To be consistent with the Court's reversal of the 2007 attainment date extension, and to respond to the remand, we propose to withdraw our May 15, 2001, approval of the 2007 attainment demonstration and MVEB, the MCR enforceable commitment, and the finding that the area was implementing all RACM. They are no longer applicable as they were based on a 2007 attainment date. A new attainment demonstration with a new MVEB, and a new RACM analysis, will be required to be submitted for the BPA area, when we take final reclassification action. Additionally, the Court affirmed the portion of our May 15, 2001, final action that treats as potential RACMs only those measures that would advance the attainment date and considers implementation costs when rejecting certain control measures in its December 11, 2002, decision. However, the Court remanded to EPA the analysis and conclusions regarding RACM in the BPA area. According to the Court's order, the analysis must: (1) demonstrate an examination of all Start Printed Page 36761relevant data; and (2) provide a plausible explanation for the rejection of proposed RACMs including why the measures, individually and in combination, would not advance the BPA area's attainment date.

Subsequent to the State's submittal, the EPA issued a memorandum clarifying its position on RACM analyses (memorandum from John S. Seitz and Margo Oge, December 14, 2000, titled “Additional Submission on RACM from States with Severe 1-hour Ozone Nonattainment Area SIPS”). The memorandum clarifies that it is the State's responsibility to perform and submit a RACM analysis for EPA use in determining SIP approval. Even though the State is responsible for developing the new analysis, EPA will only consider as adequate an RACM analysis by the State containing the factors outlined in the Court's December 11, 2002, ruling, when evaluating the use of RACM in the SIP approval process. The RACM analysis will be due on or before the attainment demonstration due date.

Withdrawing approval of the MVEB will result in reverting to the previously approved MVEBs for the purposes of transportation conformity. This would be the 1996 budget which was for VOCs only and did not include a NOX budget. Therefore, there will be no valid NOX budget in effect until a new MVEB (for both VOC and NOX) is submitted and found adequate. In order for transportation projects to proceed in the absence of an adequate NOX budget, an area must: (1) Pass a “build/no-build” emissions test, meaning that projected future regional emissions from the transportation system after making proposed changes must be lower than the projected emissions from the existing transportation system; and (2) demonstrate that the estimated future emissions will not exceed 1990 levels. See 40 CFR 93.119(b).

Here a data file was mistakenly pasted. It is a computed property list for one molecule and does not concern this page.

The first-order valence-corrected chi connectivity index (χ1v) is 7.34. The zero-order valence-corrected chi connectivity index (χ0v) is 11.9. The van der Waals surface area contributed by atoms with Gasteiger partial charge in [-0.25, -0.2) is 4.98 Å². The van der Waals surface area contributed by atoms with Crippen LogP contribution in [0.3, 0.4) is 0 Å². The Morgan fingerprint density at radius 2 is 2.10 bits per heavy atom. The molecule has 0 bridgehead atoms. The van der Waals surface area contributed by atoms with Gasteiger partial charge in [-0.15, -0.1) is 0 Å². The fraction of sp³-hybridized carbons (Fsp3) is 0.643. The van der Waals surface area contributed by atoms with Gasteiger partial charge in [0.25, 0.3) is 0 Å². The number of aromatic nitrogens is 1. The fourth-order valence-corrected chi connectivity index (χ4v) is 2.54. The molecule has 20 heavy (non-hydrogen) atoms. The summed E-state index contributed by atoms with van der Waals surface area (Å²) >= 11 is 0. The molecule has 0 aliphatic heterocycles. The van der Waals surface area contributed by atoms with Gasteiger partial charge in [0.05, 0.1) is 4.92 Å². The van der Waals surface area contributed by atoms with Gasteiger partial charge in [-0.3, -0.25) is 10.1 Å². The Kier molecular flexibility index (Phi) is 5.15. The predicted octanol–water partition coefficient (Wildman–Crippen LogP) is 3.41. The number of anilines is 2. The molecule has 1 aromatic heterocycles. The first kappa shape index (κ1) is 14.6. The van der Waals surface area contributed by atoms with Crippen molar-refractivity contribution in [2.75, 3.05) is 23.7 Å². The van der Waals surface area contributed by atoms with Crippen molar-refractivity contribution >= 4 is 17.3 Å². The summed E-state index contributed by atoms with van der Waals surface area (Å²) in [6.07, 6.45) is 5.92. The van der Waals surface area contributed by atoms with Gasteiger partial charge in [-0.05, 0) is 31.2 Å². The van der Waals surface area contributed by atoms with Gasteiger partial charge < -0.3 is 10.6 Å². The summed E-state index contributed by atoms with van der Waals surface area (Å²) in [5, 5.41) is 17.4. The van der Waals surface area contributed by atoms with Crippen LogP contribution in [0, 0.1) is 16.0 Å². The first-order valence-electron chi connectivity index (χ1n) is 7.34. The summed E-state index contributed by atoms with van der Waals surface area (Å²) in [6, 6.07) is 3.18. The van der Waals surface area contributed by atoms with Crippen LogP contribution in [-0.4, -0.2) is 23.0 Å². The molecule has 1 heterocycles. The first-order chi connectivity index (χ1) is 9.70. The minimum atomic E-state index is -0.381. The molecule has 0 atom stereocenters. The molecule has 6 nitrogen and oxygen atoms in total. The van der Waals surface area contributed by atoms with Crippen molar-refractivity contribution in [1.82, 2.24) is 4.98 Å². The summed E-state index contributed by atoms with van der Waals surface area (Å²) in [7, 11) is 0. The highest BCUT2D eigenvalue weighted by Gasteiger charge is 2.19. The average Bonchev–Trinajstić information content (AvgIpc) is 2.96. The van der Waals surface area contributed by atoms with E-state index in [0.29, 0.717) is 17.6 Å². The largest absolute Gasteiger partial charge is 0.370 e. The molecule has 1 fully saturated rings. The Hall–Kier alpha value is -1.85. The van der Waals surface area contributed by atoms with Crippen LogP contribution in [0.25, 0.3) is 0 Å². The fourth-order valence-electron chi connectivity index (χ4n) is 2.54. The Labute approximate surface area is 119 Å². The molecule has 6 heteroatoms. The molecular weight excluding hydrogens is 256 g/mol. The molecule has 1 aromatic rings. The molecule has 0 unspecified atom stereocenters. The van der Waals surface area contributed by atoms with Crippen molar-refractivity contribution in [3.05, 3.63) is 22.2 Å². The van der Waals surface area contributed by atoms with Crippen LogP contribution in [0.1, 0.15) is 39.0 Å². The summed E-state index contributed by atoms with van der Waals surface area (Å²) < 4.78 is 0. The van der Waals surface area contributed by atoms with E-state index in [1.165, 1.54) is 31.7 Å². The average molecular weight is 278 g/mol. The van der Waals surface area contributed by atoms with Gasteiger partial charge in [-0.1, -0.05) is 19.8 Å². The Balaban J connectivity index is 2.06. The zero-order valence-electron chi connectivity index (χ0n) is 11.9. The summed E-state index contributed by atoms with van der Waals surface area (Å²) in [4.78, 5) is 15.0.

XI. How Does the Recent Release of MOBILE6 Interact With Reclassification?

A. What Is the Relationship Between MOBILE6 and the Attainment Year Motor Vehicle Emissions Budgets?

In addition to the fact that the motor vehicle emissions budgets contained in the State's November 12, 1999, and April 25, 2000, submittals are based on the year 2007, which is no longer an allowable attainment date under the decision in Sierra Club v. EPA, the current MVEB is not based upon the most recent mobile source emission factors model, MOBILE6.

The motor vehicle emissions budgets submitted to fulfill the SIP revision requirements, including those of the attainment demonstration, must be prepared using the MOBILE6 emissions factor model. The State should refer to applicable guidance and policy, such as “Policy Guidance for the Use of MOBILE6 in SIP Development and Transportation Conformity” (memorandum from John S. Seitz and Margo Tsirigotis Oge, January 18, 2002) in preparing the budgets. The revised SIP must contain budgets based on MOBILE6 modeling.

B. What Is the Relationship Between MOBILE6 and the Post-1999 Rate-of-Progress Requirement?

The section 182(c)(2)(B) reasonable further progress requirement requires volatile organic compounds (VOC) or nitrogen oxides (NOX) reductions of 3 percent per year, averaged over a 3-year period, until the attainment date, for serious and above ozone nonattainment areas designated and classified under the 1-hour ozone NAAQS. The EPA refers to these reductions as the rate-of-progress (ROP) requirement.

The January 18 MOBILE6 policy indicates, among other things, that the motor vehicle emissions budgets in the post-1999 rate-of-progress plans will have to be developed using MOBILE6. In this policy we said: